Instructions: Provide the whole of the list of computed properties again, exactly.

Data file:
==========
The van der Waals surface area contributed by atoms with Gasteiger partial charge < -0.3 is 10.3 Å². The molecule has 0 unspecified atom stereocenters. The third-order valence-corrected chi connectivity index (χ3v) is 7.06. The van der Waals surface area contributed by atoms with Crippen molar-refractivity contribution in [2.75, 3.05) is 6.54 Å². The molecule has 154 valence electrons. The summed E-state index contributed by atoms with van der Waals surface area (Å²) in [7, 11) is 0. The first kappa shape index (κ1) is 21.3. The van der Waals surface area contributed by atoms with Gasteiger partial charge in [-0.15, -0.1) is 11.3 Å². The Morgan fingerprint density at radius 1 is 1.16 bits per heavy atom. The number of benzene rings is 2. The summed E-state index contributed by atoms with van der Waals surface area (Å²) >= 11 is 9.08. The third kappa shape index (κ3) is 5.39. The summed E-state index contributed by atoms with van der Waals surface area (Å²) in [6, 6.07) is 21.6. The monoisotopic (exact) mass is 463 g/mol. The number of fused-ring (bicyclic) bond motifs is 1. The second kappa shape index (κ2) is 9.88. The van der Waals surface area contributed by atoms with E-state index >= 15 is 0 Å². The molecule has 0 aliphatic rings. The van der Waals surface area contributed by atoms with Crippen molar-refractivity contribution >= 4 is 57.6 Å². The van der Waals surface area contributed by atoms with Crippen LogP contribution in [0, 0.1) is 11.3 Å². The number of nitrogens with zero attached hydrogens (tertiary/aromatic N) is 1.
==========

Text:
The van der Waals surface area contributed by atoms with Gasteiger partial charge < -0.3 is 10.3 Å². The molecule has 0 unspecified atom stereocenters. The third-order valence-corrected chi connectivity index (χ3v) is 7.06. The van der Waals surface area contributed by atoms with Crippen molar-refractivity contribution in [2.75, 3.05) is 6.54 Å². The molecule has 154 valence electrons. The summed E-state index contributed by atoms with van der Waals surface area (Å²) in [7, 11) is 0. The first kappa shape index (κ1) is 21.3. The van der Waals surface area contributed by atoms with Gasteiger partial charge in [-0.15, -0.1) is 11.3 Å². The Morgan fingerprint density at radius 1 is 1.16 bits per heavy atom. The number of benzene rings is 2. The summed E-state index contributed by atoms with van der Waals surface area (Å²) >= 11 is 9.08. The third kappa shape index (κ3) is 5.39. The summed E-state index contributed by atoms with van der Waals surface area (Å²) in [6, 6.07) is 21.6. The monoisotopic (exact) mass is 463 g/mol. The number of fused-ring (bicyclic) bond motifs is 1. The second kappa shape index (κ2) is 9.88. The van der Waals surface area contributed by atoms with E-state index >= 15 is 0 Å². The molecule has 0 aliphatic rings. The van der Waals surface area contributed by atoms with Crippen molar-refractivity contribution >= 4 is 57.6 Å². The van der Waals surface area contributed by atoms with Crippen LogP contribution in [0, 0.1) is 11.3 Å². The number of nitrogens with zero attached hydrogens (tertiary/aromatic N) is 1.